Friday, December 2, 2011

Across the Universe

Amy's parents are needed on the spaceship that will travel for 300 years to a new planet. In order to make the trip, they will be cryo frozen. Although she is not essential, Amy decides to make the trip with them. The problem is that someone has thawed her out before arrival and she cannot be re-frozen. Will she adjust to life on the spaceship under the dictatorship of the Eldest? Will she and her new friend, Elder, figure out who is now thawing out and killing her shipmates before her parents become the next victims? Is it worth preventing discord by taking away all independent thought? This young adult novel answers those questions and many more before its conclusion.

Although there is a book to follow (A Million Suns), this book is one of those rare works that can actually be read alone and leave you fairly satisfied. Across the Universe is part mystery, part science fiction and part suspense. The viewpoint switches from chapter to chapter – you have either Amy's point of view or Elder's point of view – not an easy task for the writer but a wonderful way to tell the story. I read it very quickly but thoroughly enjoyed it.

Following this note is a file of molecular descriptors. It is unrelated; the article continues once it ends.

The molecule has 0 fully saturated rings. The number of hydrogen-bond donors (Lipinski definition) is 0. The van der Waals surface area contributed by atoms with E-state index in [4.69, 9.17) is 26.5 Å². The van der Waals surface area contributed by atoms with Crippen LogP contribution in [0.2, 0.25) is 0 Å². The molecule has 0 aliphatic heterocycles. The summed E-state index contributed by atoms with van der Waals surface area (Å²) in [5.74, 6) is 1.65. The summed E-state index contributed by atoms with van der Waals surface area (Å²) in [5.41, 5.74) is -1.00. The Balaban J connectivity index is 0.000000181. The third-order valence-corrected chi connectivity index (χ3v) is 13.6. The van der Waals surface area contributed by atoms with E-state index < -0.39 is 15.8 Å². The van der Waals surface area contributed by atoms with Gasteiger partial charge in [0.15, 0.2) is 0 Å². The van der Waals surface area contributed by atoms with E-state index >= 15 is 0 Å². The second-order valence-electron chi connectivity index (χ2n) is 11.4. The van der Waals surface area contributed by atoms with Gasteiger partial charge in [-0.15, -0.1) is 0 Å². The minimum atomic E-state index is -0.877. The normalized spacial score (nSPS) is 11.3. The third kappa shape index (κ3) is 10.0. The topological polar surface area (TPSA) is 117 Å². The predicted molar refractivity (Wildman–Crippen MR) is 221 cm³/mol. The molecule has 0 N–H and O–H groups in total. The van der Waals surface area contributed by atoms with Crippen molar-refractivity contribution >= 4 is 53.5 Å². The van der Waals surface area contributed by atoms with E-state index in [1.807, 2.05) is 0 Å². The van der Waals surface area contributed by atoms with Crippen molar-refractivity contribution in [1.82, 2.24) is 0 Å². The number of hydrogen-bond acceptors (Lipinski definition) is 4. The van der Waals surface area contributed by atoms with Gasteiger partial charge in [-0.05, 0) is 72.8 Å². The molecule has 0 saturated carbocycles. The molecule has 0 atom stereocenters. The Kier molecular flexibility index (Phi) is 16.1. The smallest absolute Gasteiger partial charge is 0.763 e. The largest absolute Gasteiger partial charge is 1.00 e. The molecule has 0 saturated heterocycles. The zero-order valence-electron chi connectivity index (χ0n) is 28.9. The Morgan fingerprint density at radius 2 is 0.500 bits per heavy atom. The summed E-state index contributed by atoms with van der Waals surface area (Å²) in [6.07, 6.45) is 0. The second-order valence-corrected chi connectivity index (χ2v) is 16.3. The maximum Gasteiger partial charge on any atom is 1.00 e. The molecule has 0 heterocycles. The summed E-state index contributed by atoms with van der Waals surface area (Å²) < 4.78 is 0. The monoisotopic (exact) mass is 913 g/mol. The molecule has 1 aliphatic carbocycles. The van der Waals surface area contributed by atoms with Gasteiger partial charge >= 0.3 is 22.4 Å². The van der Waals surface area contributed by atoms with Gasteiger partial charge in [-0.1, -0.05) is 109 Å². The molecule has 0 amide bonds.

The only weak point seemed to be the relationship between Elder and Amy. He really likes her but it is unclear if she returns the emotion or is looking for some kind of comfort in this alien environment. The cover suggests lots of kissing is going to happen in this book but there are only a couple of scenes. There is actually a very suspenseful moment when Amy is almost raped (by another character) that really is more true to the plot that her instantly falling in love with Elder.

What did across the universe have to do with my faith? The issues the book raised of telling the truth, critical thought, free will, and qualities of good leadership are all issues that come up in Christian beliefs. Jesus proclaims himself as the truth but many people have learned how to twist even his truth into self-serving directives. Many churches, even today, tell folks what they must believe and insist on telling them how to live their lives. There is no questioning the given meaning of scripture. There has also arisen a Christian movement that proposes we do not have free will but are predestined to either believe or be eternally damned. Although all three of these can easily be seen in today's churches, these things are far from new ideas or ways of controlling their followers. The Church in the Middle Ages is a prime example. Probably the understanding of good leadership is a more modern concept. The book shows that a good leader does allow truth, critical thought, and free will. The question I have to ask myself is this: am I being a Christian good leader?

I recommend this book, especially for those who enjoy mysteries and science fiction.

Happy Reading!


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